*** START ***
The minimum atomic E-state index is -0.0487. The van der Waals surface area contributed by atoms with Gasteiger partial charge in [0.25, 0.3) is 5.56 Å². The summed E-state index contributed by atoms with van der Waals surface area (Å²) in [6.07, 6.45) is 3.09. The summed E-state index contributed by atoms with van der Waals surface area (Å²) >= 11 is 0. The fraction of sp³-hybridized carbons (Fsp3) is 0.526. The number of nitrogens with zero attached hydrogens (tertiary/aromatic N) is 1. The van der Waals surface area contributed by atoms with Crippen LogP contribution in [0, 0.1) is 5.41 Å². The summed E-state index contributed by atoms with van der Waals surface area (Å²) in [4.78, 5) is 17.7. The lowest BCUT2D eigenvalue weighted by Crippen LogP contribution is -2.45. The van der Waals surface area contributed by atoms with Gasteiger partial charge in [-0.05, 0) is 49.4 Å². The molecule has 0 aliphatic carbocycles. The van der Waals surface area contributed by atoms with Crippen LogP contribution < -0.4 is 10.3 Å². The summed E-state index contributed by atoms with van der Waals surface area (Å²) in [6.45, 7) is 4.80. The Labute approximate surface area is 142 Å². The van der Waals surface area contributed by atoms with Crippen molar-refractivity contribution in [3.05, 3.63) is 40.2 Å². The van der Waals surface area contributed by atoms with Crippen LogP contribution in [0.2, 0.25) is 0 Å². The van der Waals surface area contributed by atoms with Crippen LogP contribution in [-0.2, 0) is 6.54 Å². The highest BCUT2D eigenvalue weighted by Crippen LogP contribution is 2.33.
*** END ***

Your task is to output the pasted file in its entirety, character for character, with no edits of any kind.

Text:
The minimum atomic E-state index is -0.0487. The van der Waals surface area contributed by atoms with Gasteiger partial charge in [0.25, 0.3) is 5.56 Å². The summed E-state index contributed by atoms with van der Waals surface area (Å²) in [6.07, 6.45) is 3.09. The summed E-state index contributed by atoms with van der Waals surface area (Å²) >= 11 is 0. The fraction of sp³-hybridized carbons (Fsp3) is 0.526. The number of nitrogens with zero attached hydrogens (tertiary/aromatic N) is 1. The van der Waals surface area contributed by atoms with Crippen LogP contribution in [0, 0.1) is 5.41 Å². The summed E-state index contributed by atoms with van der Waals surface area (Å²) in [4.78, 5) is 17.7. The lowest BCUT2D eigenvalue weighted by Crippen LogP contribution is -2.45. The van der Waals surface area contributed by atoms with Gasteiger partial charge in [-0.05, 0) is 49.4 Å². The molecule has 0 aliphatic carbocycles. The van der Waals surface area contributed by atoms with Crippen LogP contribution < -0.4 is 10.3 Å². The summed E-state index contributed by atoms with van der Waals surface area (Å²) in [6.45, 7) is 4.80. The Labute approximate surface area is 142 Å². The van der Waals surface area contributed by atoms with Crippen molar-refractivity contribution in [3.05, 3.63) is 40.2 Å². The van der Waals surface area contributed by atoms with Crippen LogP contribution in [0.2, 0.25) is 0 Å². The van der Waals surface area contributed by atoms with Crippen LogP contribution in [-0.2, 0) is 6.54 Å². The highest BCUT2D eigenvalue weighted by Crippen LogP contribution is 2.33.